“Settler colonialism is a structure, not an event.” Among much else, these words mean that, whether they’re called Columbus Day, Independence Day, or Tuesday, every day in America is a Columbus Day – every day marks the continuation of the ongoing dispossession of Native nations. Despite that Native life and land return matter every single day, every year even many persons or organizations that usually ignore or even seek to undermine struggles for Native liberation will spend part of one day excoriating Christopher Columbus and his legacy of death.
Telling the truth about Columbus – destroying colonial mythologies – is an important and useful thing. But a praxis which confines itself to only an occasional “truth-telling” about historical injustices not only fails as an act of solidarity, but is largely beside the point. Settlers know that the land under their feet is stolen land. We do not need to credit the bad faith professions of ignorance from Europeans who grew up chanting “in fourteen hundred ninety-two, Columbus sailed the ocean blue.” Even after this “truth-telling” takes place, the vast majority, including those who confess that they really do feel quite awful about it all, still do nothing: they know the land under their feet is stolen land, yes, and they intend to keep it that way. The claim that “I did not know” is better understood when heard as “I did not care” – or, “I do not care.”
Most settlers who might celebrate moves toward the abolition of Columbus Day – including its replacement with an Indigenous Peoples Day – would also strenuously oppose decolonization, the destruction of the settler polity and the restoration of land to Native sovereignty and lifeways, as undesirable, impracticable, or even unjust. They can admit the need to do away with a particularly noxious ideological prop of Native oppression, but they cannot oppose the material and structural conditions that give rise to celebrations of colonialism. As the Shawnee and Lenape legal historian Steven Newcomb has put it,
Before we move further in the direction of “Indigenous Peoples Day,” however, perhaps it would be wise to remember Dakota poet and philosopher John Trudell’s warning about what happens when, “They change the name and treat us the same.” The existing foundation of the system continues unabated because the name change is only a surface level revision.
Settlers also know what just reparations for theft are – the return of what was taken. They insist as much in their property disputes with each other. The settler’s oscillation between apathy and hostility toward Native life is not grounded in their ignorance, but in their material and affective investments as colonizers, the manner in which even the most minute and intimate aspects of their existence are grounded in the settler colonial project. Colonizers can afford to jettison some of their myths. They can even take down some of their noxious monuments, just so long as they keep the land and all they have built upon it. They might even view this adoption of a conservative multiculturalism as ultimately advantageous insofar as this “truth-telling” promotes another set of potentially pacifying myths signalling a fictitious shift towards a post-colonial dispensation, that the settler’s honesty represents an advance toward a more democratic and inclusive society. Criticism of holidays such as Thanksgiving and Columbus Day allows the oppressor who becomes a smidgen conversant in the language of the oppressed to normalize or render invisible their own active role in colonization, justifying their parasitic occupation of Indigenous land in the names of allyship and solidarity. In their essential “Uprooting Colonialism: The Limitations of Indigenous Peoples’ Day,” the Indigenous Action Media Collective write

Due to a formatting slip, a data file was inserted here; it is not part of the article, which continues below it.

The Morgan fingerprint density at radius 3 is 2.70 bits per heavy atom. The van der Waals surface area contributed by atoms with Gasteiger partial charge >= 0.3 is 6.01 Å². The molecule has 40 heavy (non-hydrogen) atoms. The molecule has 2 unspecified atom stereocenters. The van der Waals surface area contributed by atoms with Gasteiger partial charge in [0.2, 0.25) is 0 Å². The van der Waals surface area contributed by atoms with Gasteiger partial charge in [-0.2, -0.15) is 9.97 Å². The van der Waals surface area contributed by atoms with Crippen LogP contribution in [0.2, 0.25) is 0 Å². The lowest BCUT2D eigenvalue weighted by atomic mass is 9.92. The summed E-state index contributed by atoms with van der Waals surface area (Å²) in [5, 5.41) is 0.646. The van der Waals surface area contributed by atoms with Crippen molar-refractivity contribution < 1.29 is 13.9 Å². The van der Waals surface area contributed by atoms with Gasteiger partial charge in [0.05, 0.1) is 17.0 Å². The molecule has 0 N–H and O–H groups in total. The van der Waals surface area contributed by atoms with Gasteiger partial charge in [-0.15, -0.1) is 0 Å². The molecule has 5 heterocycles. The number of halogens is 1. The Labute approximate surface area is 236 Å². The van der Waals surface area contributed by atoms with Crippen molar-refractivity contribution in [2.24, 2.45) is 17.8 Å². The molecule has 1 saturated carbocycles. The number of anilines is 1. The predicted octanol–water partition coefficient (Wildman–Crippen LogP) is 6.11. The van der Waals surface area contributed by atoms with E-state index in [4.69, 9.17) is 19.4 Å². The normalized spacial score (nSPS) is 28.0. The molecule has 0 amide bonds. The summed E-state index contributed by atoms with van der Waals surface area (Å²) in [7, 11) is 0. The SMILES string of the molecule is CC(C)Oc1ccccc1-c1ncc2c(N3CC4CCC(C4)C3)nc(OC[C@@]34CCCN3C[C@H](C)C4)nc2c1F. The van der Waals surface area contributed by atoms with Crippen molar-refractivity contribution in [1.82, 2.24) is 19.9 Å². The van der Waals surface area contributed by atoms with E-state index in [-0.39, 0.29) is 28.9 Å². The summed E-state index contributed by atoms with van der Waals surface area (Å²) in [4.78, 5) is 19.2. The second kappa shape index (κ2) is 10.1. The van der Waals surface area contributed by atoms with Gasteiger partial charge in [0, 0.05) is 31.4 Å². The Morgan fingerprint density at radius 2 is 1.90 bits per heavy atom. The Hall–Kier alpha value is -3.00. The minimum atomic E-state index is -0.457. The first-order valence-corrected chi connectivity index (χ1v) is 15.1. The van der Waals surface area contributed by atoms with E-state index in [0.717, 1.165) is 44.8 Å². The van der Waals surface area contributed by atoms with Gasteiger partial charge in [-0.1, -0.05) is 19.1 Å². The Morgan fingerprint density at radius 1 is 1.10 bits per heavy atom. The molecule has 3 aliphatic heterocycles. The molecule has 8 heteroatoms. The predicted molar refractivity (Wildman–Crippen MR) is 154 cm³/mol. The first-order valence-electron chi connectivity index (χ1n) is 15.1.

Aside from psychic solace, if the state dismantles these statues and proclaims Indigenous Peoples’ Days, what do we actually achieve if the structures and systems rooted in colonial violence remain intact? Is it merely political posturing or window dressing to diminish liberatory agitations? Our senses are heightened as most re-brandings of Columbus Day into IPD appear to whitewash ongoing colonial legacies…
We’re all for removing colonial symbols and nationalistic myths, so long as structures such as colonialism and racism go along with them. Problem is they are not. These edicts are readily embraced by their advocates as “steps in the right direction” for Indigenous interests, yet – as we’ll assert here – only serve to calcify colonial rule. What else are we to glean from superficial declarations handed down by occupying governing bodies?
The settler state might pass a resolution to change the name of a day. Or it might, as the Biden administration did this year, proclaim an Indigenous Peoples’ Day while in the same breath celebrating Columbus and his settler colonial legacies. But it will not legislate justice; its existence is, at the root, the negation of justice. But as noisily as settler factions such as the Knights of Columbus will resist this comparatively minor adjustment, the entire body would ever more viciously defend the substance of their ongoing theft. The only way to end every Columbus Day is to, as Tecumseh and Fanon together recognized, foreclose the very possibility of settler futurity: to “give no rest to a white man’s bones,” to condemn the settler colony to expulsion or the depths of the earth.